Tuesday and Saturday, until Saturday, the 9th of March, 1754; when it closed with No 140, signed by Hawkesworth, in his capacity of Edifor. The price of each essay was the same as of the Ramblers, and it was printed for J. Payne, at Pope's Head, in Paternoster-Row.
The name, the design, the conduct, and the execution of seventy numbers, of the Adventurer,
* Dr. Johnson had, at this time, only written one paper, and the profits were given to Dr. Bathurst.
+ Hawkesworth and Bathurst.
are to be ascribed tó Hawkesworth. The sale, during its circulation in separate papers, was very extensive; and, when thrown into volumes, four copious editions passed through the press in little more than eight years.
The variety, indeed, the fancy, the taste, and practical morality, which the pages of this periodical paper exhibit, were such as to ensure popularity; and it may be pronounced, as a whole, the most spirited and fascinating of the class to which it belongs.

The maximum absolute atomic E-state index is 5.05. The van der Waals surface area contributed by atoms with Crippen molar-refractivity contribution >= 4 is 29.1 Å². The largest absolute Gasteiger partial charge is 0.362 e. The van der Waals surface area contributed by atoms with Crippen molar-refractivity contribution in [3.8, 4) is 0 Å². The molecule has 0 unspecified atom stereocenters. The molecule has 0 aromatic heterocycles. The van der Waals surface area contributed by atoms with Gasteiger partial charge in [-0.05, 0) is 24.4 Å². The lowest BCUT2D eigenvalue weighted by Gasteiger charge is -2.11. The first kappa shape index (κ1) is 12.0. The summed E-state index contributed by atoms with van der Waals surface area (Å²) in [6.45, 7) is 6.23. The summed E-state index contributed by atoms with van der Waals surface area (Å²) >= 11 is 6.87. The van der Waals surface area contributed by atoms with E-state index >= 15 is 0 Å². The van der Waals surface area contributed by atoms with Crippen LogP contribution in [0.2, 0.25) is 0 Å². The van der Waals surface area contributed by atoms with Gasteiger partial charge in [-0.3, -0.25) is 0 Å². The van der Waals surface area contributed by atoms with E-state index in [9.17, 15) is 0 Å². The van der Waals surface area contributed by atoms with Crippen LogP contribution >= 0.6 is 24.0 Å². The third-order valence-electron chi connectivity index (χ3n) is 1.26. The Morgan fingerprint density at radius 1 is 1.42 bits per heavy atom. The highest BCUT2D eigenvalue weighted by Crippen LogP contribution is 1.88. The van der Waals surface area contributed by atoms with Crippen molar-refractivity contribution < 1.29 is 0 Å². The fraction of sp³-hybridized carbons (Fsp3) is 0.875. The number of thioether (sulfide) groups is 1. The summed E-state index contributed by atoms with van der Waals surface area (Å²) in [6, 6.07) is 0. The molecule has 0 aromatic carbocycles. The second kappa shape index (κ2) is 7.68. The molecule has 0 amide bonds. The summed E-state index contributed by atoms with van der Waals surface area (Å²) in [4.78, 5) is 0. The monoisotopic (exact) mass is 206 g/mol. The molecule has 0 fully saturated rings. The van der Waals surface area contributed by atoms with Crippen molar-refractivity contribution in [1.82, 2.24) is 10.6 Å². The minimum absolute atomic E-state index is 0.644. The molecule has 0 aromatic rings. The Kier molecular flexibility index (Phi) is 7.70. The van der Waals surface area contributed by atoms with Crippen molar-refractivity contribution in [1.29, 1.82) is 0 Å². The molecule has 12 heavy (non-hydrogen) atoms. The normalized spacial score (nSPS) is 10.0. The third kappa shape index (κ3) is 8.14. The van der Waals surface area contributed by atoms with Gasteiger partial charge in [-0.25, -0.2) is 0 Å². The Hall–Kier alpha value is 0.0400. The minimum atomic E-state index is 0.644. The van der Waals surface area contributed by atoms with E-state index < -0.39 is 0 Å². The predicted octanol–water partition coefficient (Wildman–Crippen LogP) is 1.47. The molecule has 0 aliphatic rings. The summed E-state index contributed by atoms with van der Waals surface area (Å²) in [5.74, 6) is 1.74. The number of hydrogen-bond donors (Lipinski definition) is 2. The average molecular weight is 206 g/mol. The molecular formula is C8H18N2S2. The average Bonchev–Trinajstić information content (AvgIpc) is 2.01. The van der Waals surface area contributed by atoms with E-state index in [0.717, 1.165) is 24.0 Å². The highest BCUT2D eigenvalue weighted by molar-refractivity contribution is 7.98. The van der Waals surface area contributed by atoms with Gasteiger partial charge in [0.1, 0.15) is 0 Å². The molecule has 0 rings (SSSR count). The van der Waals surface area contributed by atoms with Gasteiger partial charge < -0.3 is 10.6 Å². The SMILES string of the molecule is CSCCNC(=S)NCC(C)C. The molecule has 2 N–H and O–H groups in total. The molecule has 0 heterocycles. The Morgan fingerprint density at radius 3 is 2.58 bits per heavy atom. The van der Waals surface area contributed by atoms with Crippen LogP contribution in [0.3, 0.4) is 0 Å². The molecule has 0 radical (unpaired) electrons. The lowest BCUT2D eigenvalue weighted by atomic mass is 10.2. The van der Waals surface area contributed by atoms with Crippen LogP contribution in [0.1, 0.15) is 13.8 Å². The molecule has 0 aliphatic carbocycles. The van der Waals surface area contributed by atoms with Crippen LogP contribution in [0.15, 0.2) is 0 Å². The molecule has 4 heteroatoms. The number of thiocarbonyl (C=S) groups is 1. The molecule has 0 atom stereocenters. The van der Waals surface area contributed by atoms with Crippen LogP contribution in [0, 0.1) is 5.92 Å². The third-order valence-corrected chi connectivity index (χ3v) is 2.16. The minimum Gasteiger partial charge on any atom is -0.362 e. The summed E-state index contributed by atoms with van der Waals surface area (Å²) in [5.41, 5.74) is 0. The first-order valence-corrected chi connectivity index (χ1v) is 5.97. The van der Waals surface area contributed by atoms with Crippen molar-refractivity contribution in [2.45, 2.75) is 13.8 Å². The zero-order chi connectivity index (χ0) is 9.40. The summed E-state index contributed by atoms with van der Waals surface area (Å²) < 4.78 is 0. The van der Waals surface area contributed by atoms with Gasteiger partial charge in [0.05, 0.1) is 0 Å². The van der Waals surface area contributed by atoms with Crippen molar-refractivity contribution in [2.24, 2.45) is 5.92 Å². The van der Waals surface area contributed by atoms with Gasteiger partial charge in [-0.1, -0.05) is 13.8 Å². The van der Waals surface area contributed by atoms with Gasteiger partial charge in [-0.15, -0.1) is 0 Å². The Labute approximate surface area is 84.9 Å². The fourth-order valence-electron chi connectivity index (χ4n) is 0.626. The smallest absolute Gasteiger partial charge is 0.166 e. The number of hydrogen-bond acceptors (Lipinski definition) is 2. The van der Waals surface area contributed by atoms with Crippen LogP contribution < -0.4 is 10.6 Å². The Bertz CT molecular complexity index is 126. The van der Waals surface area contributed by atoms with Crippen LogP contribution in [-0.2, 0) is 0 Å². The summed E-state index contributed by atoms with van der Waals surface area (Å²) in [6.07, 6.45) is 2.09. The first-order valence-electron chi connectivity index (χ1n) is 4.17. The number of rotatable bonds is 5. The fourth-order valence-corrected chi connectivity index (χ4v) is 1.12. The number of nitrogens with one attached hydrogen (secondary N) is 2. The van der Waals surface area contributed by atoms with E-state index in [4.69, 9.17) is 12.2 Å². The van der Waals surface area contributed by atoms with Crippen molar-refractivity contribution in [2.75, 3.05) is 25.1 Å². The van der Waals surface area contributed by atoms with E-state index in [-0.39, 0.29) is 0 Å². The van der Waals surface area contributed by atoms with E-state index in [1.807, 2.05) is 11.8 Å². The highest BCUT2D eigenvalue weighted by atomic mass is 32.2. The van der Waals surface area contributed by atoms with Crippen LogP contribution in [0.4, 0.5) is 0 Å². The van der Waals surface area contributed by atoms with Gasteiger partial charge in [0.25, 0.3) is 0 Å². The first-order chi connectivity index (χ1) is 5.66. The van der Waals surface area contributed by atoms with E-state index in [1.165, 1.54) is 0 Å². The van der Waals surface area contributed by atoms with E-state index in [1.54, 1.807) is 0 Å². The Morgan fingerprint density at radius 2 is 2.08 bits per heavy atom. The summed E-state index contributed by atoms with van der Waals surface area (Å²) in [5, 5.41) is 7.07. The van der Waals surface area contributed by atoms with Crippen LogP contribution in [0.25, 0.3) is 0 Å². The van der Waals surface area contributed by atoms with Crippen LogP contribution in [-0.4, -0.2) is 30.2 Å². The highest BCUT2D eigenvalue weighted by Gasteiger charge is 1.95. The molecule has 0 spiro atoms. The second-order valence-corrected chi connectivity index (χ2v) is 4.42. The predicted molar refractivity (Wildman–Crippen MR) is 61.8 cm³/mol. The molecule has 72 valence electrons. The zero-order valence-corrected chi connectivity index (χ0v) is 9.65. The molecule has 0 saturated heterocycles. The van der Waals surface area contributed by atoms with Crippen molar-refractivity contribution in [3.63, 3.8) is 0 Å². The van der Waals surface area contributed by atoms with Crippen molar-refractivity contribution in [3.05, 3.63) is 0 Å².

To his essays in the Adventurer Hawkesworth was, in fact, indebted for his fame, and, ultimately, his fortune; and, as they are the most stāble basis of his reputation, a more minute inquiry into their merits will be necessary.
It is scarcely requisite to observe, that he formed his STYLE on that of Dr. Johnson; he was not, however, a servile imitator; his composition has more ease and sweetness than the model possesses, and is consequently better adapted for a work, one great object of which is popularity. He has laid aside the sesquipedalia verba, and, in a great measure, the monotonous arrangement ard the cumbrous splendour of his prototype, preserving, at the same time, much of his harmóny of cadence and vigour of construction. of the following paragraphs the first and second